• IceTrey||

    You can buy the morning after pill OTC.

  • IceTrey||

    Mmmmhmmm.

  • Philadelphia Collins||

    Libertarians should be suspicious of all who selectively invoke the non aggression principle.

  • Michael Hihn||

    WOW! The potential for abuse has always been there. That's why David Nolan created the Chart to close all the loopholes. But folks like Ron Paul finally exposed and wriggled through the loopholes and potential abuse.

    He did not initiate force when he said "rogue judges" overturned DOMA. He rejected the 14th Amendment, balance of powers, three co-equal branches and judicial review. But not the PRIME principle.

    He did not initiate force when he sponsored a bill to forbid SCOTUS hearing ANY appeals to DOMA. Congress may, of course define the Judiciary's jurisdiction, but did the founders imagine, in their worst nightmares that anyone would EVER try to strip one small group of their right-to-defend-their rights? Has ANY group been targeted like that since ... slavery?

    Ron did not INTEND to enable even the most hate-filled homophobes in America. He was following a higher power.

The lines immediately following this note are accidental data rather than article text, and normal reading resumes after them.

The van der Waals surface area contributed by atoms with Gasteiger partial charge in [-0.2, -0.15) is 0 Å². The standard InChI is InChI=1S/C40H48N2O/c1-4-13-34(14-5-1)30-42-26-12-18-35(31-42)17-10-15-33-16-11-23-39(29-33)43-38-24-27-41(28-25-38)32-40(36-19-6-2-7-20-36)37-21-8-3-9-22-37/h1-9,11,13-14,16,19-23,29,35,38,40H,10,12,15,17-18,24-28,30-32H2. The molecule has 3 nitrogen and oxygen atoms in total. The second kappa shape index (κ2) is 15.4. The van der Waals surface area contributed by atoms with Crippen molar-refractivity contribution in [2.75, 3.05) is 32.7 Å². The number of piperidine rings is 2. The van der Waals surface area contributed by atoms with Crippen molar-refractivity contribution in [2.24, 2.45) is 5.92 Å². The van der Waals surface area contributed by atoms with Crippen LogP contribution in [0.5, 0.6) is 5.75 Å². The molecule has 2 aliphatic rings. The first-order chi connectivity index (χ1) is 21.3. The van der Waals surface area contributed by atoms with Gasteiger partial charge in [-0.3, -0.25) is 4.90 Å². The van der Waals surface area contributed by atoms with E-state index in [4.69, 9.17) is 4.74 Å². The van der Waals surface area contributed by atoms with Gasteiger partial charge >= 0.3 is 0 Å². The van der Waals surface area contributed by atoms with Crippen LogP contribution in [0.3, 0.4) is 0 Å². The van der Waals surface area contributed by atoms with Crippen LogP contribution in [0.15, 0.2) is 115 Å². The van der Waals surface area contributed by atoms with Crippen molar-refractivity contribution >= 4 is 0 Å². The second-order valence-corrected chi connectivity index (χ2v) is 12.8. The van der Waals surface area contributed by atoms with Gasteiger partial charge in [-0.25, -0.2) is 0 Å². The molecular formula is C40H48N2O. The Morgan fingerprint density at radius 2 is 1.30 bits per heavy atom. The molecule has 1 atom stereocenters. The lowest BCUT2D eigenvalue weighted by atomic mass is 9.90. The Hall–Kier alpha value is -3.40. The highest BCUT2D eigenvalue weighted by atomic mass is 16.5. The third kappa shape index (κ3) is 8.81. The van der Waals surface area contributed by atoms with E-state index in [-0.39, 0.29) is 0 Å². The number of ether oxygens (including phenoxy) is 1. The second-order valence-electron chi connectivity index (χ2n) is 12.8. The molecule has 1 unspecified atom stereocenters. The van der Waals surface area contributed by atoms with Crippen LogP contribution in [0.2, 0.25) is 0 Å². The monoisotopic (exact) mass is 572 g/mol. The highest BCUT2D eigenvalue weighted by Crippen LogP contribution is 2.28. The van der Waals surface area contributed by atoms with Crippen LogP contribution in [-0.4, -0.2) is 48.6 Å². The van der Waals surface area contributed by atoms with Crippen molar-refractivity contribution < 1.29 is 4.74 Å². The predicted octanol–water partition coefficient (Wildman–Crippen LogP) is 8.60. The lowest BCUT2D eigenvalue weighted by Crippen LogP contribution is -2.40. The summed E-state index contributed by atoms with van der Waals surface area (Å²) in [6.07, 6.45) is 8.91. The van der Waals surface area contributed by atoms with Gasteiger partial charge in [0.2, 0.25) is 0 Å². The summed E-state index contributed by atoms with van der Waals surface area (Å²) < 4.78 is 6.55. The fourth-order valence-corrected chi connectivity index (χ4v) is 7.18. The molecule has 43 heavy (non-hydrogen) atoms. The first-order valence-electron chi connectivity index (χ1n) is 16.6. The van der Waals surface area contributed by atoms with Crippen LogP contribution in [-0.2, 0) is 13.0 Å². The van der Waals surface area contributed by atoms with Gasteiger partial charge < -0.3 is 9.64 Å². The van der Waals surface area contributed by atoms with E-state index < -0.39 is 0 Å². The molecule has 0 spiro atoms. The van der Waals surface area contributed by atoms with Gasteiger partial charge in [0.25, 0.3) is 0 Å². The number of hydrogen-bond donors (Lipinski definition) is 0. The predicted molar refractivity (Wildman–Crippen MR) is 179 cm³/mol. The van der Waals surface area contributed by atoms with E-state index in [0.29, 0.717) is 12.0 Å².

The fatal flaw in DOMA? It enables and empowers the Authoritarian MIND. But that's okay, as long as force is not initiated, Right?

    "Mass movements do not need a god, but they do need a devil. Hatred unifies the True Believers."
    -Eric Hoffer, The True Believers (1957)
  • Diane Reynolds (Paul.)||

    Does everyone agree on what privacy means?

  • Rational Exuberance||

    SCOTUS justices know it when they see it. It's how they usually decide things.

  • SomeGuy||

    I for one know the third party doctrine needs to die in a fire-y fucking hell.

  • Michael Hihn||

    Does everyone agree on what privacy means?

    Does everyone agree on what ANYTHING means?
    That's why our Founders, in their wisdomm created checks and balances among three co-equal branches.
    If you mean the issues in this Reason post. That is the job of SCOTUS.

    Do you have an alternative? How would you amend the Constitution?
    Thanks in advance for any answer.

  • Bubba Jones||

    Doesn't the 4th amendment enumerate a right to privacy?

  • Bubba Jones||

    Why is it ok to ban marijuana but not ok to ban condoms?

  • Brian||